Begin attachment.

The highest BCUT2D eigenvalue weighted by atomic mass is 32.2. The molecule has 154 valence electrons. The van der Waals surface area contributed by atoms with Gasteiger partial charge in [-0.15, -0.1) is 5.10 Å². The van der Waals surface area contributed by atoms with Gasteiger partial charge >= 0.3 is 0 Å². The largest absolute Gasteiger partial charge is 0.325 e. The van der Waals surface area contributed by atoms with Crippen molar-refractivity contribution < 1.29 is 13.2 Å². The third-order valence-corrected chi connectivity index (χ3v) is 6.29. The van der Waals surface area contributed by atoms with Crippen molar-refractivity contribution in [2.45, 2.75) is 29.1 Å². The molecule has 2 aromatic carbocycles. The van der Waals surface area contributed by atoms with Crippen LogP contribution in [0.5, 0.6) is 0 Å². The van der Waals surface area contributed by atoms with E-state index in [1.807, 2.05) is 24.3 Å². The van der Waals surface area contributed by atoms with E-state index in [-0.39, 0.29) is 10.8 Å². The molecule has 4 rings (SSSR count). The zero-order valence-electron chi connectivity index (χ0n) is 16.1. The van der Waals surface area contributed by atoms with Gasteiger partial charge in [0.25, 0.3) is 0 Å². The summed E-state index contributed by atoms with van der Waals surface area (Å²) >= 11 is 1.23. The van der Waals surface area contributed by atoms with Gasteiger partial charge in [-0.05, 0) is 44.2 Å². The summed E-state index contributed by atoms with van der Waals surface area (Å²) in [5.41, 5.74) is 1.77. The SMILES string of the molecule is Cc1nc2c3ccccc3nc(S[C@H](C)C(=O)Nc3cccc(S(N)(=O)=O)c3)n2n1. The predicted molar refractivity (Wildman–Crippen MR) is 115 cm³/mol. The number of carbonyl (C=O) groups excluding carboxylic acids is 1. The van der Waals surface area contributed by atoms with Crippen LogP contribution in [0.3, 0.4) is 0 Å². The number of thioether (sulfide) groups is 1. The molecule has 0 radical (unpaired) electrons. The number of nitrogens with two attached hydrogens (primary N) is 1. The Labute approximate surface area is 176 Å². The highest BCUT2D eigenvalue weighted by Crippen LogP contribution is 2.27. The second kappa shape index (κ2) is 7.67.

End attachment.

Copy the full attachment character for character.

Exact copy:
The highest BCUT2D eigenvalue weighted by atomic mass is 32.2. The molecule has 154 valence electrons. The van der Waals surface area contributed by atoms with Gasteiger partial charge in [-0.15, -0.1) is 5.10 Å². The van der Waals surface area contributed by atoms with Gasteiger partial charge >= 0.3 is 0 Å². The largest absolute Gasteiger partial charge is 0.325 e. The van der Waals surface area contributed by atoms with Crippen molar-refractivity contribution < 1.29 is 13.2 Å². The third-order valence-corrected chi connectivity index (χ3v) is 6.29. The van der Waals surface area contributed by atoms with Crippen molar-refractivity contribution in [2.45, 2.75) is 29.1 Å². The molecule has 2 aromatic carbocycles. The van der Waals surface area contributed by atoms with Crippen LogP contribution in [0.5, 0.6) is 0 Å². The van der Waals surface area contributed by atoms with E-state index in [1.807, 2.05) is 24.3 Å². The van der Waals surface area contributed by atoms with E-state index in [-0.39, 0.29) is 10.8 Å². The molecule has 4 rings (SSSR count). The zero-order valence-electron chi connectivity index (χ0n) is 16.1. The van der Waals surface area contributed by atoms with Gasteiger partial charge in [0.25, 0.3) is 0 Å². The summed E-state index contributed by atoms with van der Waals surface area (Å²) >= 11 is 1.23. The van der Waals surface area contributed by atoms with Gasteiger partial charge in [-0.05, 0) is 44.2 Å². The summed E-state index contributed by atoms with van der Waals surface area (Å²) in [5.41, 5.74) is 1.77. The SMILES string of the molecule is Cc1nc2c3ccccc3nc(S[C@H](C)C(=O)Nc3cccc(S(N)(=O)=O)c3)n2n1. The predicted molar refractivity (Wildman–Crippen MR) is 115 cm³/mol. The number of carbonyl (C=O) groups excluding carboxylic acids is 1. The van der Waals surface area contributed by atoms with Crippen LogP contribution in [0.3, 0.4) is 0 Å². The number of thioether (sulfide) groups is 1. The molecule has 0 radical (unpaired) electrons. The number of nitrogens with two attached hydrogens (primary N) is 1. The Labute approximate surface area is 176 Å². The highest BCUT2D eigenvalue weighted by Crippen LogP contribution is 2.27. The second kappa shape index (κ2) is 7.67.